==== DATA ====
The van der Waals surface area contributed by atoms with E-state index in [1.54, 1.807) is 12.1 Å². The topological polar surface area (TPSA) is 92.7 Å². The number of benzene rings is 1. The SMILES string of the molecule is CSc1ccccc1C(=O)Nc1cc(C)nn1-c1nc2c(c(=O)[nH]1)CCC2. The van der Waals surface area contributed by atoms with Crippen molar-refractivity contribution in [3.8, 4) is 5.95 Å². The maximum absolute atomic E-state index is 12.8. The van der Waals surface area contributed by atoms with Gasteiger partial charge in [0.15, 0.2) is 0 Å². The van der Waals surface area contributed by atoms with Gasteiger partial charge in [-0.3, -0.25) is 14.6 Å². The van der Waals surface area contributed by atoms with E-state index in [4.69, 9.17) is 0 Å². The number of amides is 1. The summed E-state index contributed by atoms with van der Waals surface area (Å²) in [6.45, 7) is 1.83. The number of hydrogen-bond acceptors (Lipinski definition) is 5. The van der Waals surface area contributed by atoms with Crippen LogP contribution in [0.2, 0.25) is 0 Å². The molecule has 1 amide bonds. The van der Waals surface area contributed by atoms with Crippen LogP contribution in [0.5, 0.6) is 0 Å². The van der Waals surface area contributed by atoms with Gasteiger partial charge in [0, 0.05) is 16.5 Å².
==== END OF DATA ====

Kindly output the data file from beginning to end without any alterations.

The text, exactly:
The van der Waals surface area contributed by atoms with E-state index in [1.54, 1.807) is 12.1 Å². The topological polar surface area (TPSA) is 92.7 Å². The number of benzene rings is 1. The SMILES string of the molecule is CSc1ccccc1C(=O)Nc1cc(C)nn1-c1nc2c(c(=O)[nH]1)CCC2. The van der Waals surface area contributed by atoms with Crippen molar-refractivity contribution in [3.8, 4) is 5.95 Å². The maximum absolute atomic E-state index is 12.8. The van der Waals surface area contributed by atoms with Gasteiger partial charge in [0.15, 0.2) is 0 Å². The van der Waals surface area contributed by atoms with Gasteiger partial charge in [-0.3, -0.25) is 14.6 Å². The van der Waals surface area contributed by atoms with E-state index in [4.69, 9.17) is 0 Å². The number of amides is 1. The summed E-state index contributed by atoms with van der Waals surface area (Å²) in [6.45, 7) is 1.83. The number of hydrogen-bond acceptors (Lipinski definition) is 5. The van der Waals surface area contributed by atoms with Crippen LogP contribution in [0.2, 0.25) is 0 Å². The molecule has 1 amide bonds. The van der Waals surface area contributed by atoms with Crippen LogP contribution in [0.5, 0.6) is 0 Å². The van der Waals surface area contributed by atoms with Gasteiger partial charge in [0, 0.05) is 16.5 Å².